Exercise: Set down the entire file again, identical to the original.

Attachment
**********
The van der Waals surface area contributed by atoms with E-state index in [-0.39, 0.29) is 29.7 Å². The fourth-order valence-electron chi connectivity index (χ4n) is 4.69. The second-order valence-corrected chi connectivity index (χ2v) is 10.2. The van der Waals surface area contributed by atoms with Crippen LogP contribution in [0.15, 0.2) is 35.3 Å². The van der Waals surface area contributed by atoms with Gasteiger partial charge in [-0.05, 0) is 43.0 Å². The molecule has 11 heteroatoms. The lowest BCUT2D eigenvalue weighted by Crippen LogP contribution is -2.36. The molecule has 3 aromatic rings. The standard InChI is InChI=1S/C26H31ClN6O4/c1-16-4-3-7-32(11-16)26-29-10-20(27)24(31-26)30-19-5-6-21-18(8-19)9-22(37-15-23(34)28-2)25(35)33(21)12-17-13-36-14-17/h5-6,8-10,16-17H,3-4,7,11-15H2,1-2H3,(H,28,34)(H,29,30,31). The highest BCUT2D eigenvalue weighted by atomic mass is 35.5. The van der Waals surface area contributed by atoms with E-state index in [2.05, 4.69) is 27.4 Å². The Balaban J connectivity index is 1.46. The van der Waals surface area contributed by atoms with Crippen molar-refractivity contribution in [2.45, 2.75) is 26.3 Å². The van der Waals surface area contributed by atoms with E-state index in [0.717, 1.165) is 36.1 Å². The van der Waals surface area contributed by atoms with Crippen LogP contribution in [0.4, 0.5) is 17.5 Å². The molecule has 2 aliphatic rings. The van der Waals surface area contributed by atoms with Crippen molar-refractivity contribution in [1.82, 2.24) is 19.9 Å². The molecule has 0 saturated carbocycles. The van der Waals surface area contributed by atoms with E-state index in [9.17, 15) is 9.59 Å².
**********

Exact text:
The van der Waals surface area contributed by atoms with E-state index in [-0.39, 0.29) is 29.7 Å². The fourth-order valence-electron chi connectivity index (χ4n) is 4.69. The second-order valence-corrected chi connectivity index (χ2v) is 10.2. The van der Waals surface area contributed by atoms with Crippen LogP contribution in [0.15, 0.2) is 35.3 Å². The van der Waals surface area contributed by atoms with Gasteiger partial charge in [-0.05, 0) is 43.0 Å². The molecule has 11 heteroatoms. The lowest BCUT2D eigenvalue weighted by Crippen LogP contribution is -2.36. The molecule has 3 aromatic rings. The standard InChI is InChI=1S/C26H31ClN6O4/c1-16-4-3-7-32(11-16)26-29-10-20(27)24(31-26)30-19-5-6-21-18(8-19)9-22(37-15-23(34)28-2)25(35)33(21)12-17-13-36-14-17/h5-6,8-10,16-17H,3-4,7,11-15H2,1-2H3,(H,28,34)(H,29,30,31). The highest BCUT2D eigenvalue weighted by atomic mass is 35.5. The van der Waals surface area contributed by atoms with E-state index in [2.05, 4.69) is 27.4 Å². The Balaban J connectivity index is 1.46. The van der Waals surface area contributed by atoms with Crippen molar-refractivity contribution in [2.45, 2.75) is 26.3 Å². The van der Waals surface area contributed by atoms with E-state index in [0.717, 1.165) is 36.1 Å². The van der Waals surface area contributed by atoms with Crippen LogP contribution in [0.4, 0.5) is 17.5 Å². The molecule has 2 aliphatic rings. The van der Waals surface area contributed by atoms with Crippen molar-refractivity contribution in [1.82, 2.24) is 19.9 Å². The molecule has 0 saturated carbocycles. The van der Waals surface area contributed by atoms with E-state index in [9.17, 15) is 9.59 Å².